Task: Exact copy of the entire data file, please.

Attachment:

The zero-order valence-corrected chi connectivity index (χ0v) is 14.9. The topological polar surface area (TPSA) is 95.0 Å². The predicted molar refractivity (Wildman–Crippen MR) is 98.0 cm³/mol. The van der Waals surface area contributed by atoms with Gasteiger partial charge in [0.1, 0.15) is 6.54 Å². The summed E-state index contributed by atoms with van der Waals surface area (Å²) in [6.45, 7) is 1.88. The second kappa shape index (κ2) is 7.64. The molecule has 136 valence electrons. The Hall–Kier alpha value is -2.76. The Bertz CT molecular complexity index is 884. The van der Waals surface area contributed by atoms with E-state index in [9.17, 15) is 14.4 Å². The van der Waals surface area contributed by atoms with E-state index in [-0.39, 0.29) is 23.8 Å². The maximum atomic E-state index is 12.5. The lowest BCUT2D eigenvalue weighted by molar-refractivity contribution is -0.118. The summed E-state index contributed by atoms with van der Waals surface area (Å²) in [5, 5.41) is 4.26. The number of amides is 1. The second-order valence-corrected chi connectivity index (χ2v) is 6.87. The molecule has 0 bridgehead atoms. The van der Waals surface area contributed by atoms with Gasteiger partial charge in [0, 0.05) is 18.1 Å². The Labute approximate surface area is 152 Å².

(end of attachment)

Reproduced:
The zero-order valence-corrected chi connectivity index (χ0v) is 14.9. The topological polar surface area (TPSA) is 95.0 Å². The predicted molar refractivity (Wildman–Crippen MR) is 98.0 cm³/mol. The van der Waals surface area contributed by atoms with Gasteiger partial charge in [0.1, 0.15) is 6.54 Å². The summed E-state index contributed by atoms with van der Waals surface area (Å²) in [6.45, 7) is 1.88. The second kappa shape index (κ2) is 7.64. The molecule has 136 valence electrons. The Hall–Kier alpha value is -2.76. The Bertz CT molecular complexity index is 884. The van der Waals surface area contributed by atoms with E-state index in [9.17, 15) is 14.4 Å². The van der Waals surface area contributed by atoms with E-state index in [-0.39, 0.29) is 23.8 Å². The maximum atomic E-state index is 12.5. The lowest BCUT2D eigenvalue weighted by molar-refractivity contribution is -0.118. The summed E-state index contributed by atoms with van der Waals surface area (Å²) in [5, 5.41) is 4.26. The number of amides is 1. The second-order valence-corrected chi connectivity index (χ2v) is 6.87. The molecule has 0 bridgehead atoms. The van der Waals surface area contributed by atoms with Gasteiger partial charge in [0, 0.05) is 18.1 Å². The Labute approximate surface area is 152 Å².